Whoa. Starting out heavy with my first blog post, but I think this is an important topic to talk about especially since most of the time the photos we take together will one day make their way on to the world wide web. If you're unfamiliar with the term "sharenting" I highly recommend taking a look at this book and just acclimating yourself with the landscape our children are growing up in.

The TLDR is our children are going to grow up with so much of their lives on display for the world without their permission. This history is so complete and starts at the moment of birth for most in the developed world. It's pretty nuts. I wanted a photo of me as a 2 year old to compare to my daughter currently, and I had to call my mom, and she had to look through a bunch of old photo albums some of which were dated some of which weren't. Once she found one, she had to take the photo out from behind that sticky clear protector and sent me a pic of it with her phone. Our kids won't experience that same search-and-find game. It's on Facebook. Forever. Time stamped. What we share of our kids without their permission, that's sharenting.

Most of the time, people talk about sharenting as a negative phenomenon. I understand this, people are concerned with the safety of their kids. Their consent. That it will paint them into a corner of who they can become in life. I agree with these concerns, but there are also some positive things to consider. For example: there's a belief that your digital history will be used as part of your college entrance requirements in the future. Like a credit score, having no "purchase history" (digital history in this case) could actually work against them as part of these entrance decisions. I bring this up, because mindful sharenting can have positive outcomes too.

Family photos and unintentional sharenting

Even the family with the most rigorous personal boundaries around sharenting at a young age (me, that was me for quite some time) have a tendency to unintentionally break these rules when we sign up for the Christmas Minis every year. Here's how this happens.

You find a photographer. They're amazing. They've got this killer 15 minute session price for the quality you're going to get back and you're like "hell yeah, let's do this!" You sign up, and they send you a contract and you pay either the full session price or some non-refundable retainer in order to secure your spot at peak golden hour on Saturday. In the contract, 99.99% of the time you're agreeing to a model release. What this means is the photographer can publish this photo on social media or in ads or whatever and you've consented. This sounds trixie, but it's not; this is standard operating procedure. You chose this photographer because you saw a sample of their work and you loved it. Chances are, it was work done of another family or partners. If photographers don't include this model release, it inhibits their ability to market themselves to future customers. It's not nefarious, it's crucial to their business model.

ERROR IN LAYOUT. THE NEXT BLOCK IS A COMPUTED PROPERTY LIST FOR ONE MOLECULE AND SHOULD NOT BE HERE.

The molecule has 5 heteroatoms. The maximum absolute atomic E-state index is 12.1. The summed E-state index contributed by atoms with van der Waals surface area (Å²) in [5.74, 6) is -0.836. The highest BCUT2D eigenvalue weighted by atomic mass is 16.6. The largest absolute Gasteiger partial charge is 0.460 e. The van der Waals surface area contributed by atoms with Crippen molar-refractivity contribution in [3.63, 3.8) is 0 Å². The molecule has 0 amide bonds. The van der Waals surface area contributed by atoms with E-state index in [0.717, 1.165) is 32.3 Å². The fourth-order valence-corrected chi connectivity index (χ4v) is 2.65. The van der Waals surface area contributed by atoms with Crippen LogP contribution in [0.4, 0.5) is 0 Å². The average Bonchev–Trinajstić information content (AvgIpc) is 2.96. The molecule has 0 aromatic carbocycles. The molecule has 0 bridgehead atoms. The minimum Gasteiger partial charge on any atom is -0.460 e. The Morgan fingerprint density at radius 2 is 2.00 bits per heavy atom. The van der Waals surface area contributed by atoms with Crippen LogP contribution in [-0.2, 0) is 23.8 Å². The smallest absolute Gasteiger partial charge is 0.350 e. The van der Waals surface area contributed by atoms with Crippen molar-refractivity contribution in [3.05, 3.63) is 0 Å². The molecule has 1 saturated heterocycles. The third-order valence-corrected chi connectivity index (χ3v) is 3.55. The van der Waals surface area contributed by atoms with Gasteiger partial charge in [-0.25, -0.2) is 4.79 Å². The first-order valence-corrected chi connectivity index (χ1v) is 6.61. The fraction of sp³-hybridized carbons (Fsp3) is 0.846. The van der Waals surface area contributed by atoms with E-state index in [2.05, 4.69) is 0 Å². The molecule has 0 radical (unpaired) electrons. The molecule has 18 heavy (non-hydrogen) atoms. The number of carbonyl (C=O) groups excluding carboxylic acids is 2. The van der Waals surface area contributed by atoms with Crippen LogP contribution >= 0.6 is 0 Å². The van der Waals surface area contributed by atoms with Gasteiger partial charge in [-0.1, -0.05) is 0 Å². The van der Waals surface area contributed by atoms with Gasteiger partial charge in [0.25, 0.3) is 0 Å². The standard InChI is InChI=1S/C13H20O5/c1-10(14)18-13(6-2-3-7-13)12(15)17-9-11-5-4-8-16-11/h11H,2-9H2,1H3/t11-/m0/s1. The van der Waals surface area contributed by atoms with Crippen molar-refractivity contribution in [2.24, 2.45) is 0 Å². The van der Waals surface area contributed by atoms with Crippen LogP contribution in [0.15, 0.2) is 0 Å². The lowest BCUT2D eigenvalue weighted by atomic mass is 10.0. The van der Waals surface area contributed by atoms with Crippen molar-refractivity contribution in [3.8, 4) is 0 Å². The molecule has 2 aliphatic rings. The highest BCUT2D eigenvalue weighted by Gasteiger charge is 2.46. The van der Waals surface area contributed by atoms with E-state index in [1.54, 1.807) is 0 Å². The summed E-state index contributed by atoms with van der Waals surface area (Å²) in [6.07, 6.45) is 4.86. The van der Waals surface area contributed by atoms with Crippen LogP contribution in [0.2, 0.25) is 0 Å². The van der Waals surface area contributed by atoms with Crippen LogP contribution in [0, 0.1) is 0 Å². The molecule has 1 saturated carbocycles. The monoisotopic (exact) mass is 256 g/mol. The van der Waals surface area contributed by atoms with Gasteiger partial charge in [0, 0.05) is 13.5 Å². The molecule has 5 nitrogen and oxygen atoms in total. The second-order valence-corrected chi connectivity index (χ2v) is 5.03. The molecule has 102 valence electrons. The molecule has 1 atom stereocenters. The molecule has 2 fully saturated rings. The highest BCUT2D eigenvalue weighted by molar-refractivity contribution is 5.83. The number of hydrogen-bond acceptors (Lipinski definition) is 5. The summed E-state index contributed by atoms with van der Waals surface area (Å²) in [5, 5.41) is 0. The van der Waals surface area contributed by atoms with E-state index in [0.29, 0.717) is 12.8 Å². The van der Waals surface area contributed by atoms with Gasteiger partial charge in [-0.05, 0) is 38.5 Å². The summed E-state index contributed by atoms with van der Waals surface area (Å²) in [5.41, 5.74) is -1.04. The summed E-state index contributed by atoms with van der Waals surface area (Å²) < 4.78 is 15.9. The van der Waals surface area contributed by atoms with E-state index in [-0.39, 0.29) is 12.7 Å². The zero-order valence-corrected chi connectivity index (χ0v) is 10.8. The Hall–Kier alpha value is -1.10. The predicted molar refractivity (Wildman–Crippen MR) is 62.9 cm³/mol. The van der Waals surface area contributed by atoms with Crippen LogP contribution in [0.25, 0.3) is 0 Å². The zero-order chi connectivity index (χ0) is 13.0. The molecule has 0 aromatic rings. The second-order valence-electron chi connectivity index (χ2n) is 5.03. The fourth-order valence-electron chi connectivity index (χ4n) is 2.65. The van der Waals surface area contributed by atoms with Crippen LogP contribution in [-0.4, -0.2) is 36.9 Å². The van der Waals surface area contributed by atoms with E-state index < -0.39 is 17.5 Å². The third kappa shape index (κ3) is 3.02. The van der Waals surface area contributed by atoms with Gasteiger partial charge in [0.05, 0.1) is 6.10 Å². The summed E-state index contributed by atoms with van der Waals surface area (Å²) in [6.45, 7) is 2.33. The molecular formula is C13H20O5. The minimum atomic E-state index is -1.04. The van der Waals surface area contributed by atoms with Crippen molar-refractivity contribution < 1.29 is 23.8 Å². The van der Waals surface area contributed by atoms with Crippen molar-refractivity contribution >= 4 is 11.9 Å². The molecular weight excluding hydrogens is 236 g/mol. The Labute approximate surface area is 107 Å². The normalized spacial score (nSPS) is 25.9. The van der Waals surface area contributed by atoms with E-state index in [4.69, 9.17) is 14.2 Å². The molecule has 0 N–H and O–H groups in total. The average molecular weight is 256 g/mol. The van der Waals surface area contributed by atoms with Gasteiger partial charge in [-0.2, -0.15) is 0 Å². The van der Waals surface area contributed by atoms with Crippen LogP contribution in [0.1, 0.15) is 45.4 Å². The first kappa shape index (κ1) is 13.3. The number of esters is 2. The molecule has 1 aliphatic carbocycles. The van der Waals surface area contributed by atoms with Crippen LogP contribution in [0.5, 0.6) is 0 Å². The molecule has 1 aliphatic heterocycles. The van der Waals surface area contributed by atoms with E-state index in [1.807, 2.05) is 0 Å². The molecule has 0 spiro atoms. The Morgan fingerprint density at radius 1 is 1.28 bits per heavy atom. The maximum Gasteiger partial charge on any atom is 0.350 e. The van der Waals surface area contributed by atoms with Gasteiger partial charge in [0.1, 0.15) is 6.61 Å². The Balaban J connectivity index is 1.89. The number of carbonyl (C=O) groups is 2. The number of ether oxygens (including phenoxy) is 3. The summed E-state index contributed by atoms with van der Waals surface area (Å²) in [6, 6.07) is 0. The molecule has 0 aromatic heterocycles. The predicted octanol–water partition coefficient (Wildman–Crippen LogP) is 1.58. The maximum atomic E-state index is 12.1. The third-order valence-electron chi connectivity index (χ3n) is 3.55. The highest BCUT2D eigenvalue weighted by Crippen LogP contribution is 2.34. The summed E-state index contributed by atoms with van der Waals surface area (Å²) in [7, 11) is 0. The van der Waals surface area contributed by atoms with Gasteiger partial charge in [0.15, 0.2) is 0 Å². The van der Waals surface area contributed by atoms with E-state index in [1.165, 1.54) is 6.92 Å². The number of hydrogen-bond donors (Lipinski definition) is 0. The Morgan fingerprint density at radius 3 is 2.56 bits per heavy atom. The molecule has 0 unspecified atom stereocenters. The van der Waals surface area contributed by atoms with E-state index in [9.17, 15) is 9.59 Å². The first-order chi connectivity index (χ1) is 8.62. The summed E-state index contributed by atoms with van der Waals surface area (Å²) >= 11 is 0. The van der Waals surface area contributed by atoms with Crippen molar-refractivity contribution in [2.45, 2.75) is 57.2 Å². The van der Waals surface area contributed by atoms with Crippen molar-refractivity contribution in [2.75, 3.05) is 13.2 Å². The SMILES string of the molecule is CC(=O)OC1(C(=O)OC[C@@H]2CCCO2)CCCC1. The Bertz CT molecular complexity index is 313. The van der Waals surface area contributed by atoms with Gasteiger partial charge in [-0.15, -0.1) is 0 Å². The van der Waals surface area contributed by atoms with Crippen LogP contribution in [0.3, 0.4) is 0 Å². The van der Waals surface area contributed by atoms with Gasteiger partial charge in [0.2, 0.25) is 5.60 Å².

Happy Today sessions and model releases

I fully understand the purpose of Model Releases. They're in my contracts. My customers typically sign them. BUT I offer you the option to opt into or opt out of model releases for your images. I know what it's like to have a young kid and worry about their digital footprints and safety. It's actually why my Instagram is now a private, personal page instead of an open, business one since so much of my work is very personal (I welcome new customers or interested real humans I've connected with to friend me though)! Knowing that the ability to share my images is how I get new customers, by not signing a model release it means I can't show future customers HOW AWESOME the images we made together were. So, I offer a tradeoff. If you're OK with images being posted to social media, sessions are prices as listed on my investment pages. If you'd like to opt out of the Model Release statement, sessions are $100 more to account for the lost marketing potential.*

To me, this is a happy medium. A lot of photographers won't remove this statement from their contracts, and while I get that, I don't think the policy is keeping up with modern children and families' needs and wants.

Additional resources

If you're interested in learning more about Sharenthood, I highly recommend checking out the following references:

Sharenthood - Easy book to read through

Berkman Klein Center - Harvard's center for thinking about digital society/ safety/ social media issues - A great place to start for how to think through your own personal policies, sites to avoid, sites to embrace, how to shift your expectations as your children grow up, etc.

*I waive this fee for any law enforcement professionals, foster or adopted families, and other situations where maintaining privacy is a necessity. I'm not a cyborg. Message me if you have a safety concern outside of general Sharenting and you'd like me to waive this fee. I may say yes, I may say no, but it doesn't hurt to ask.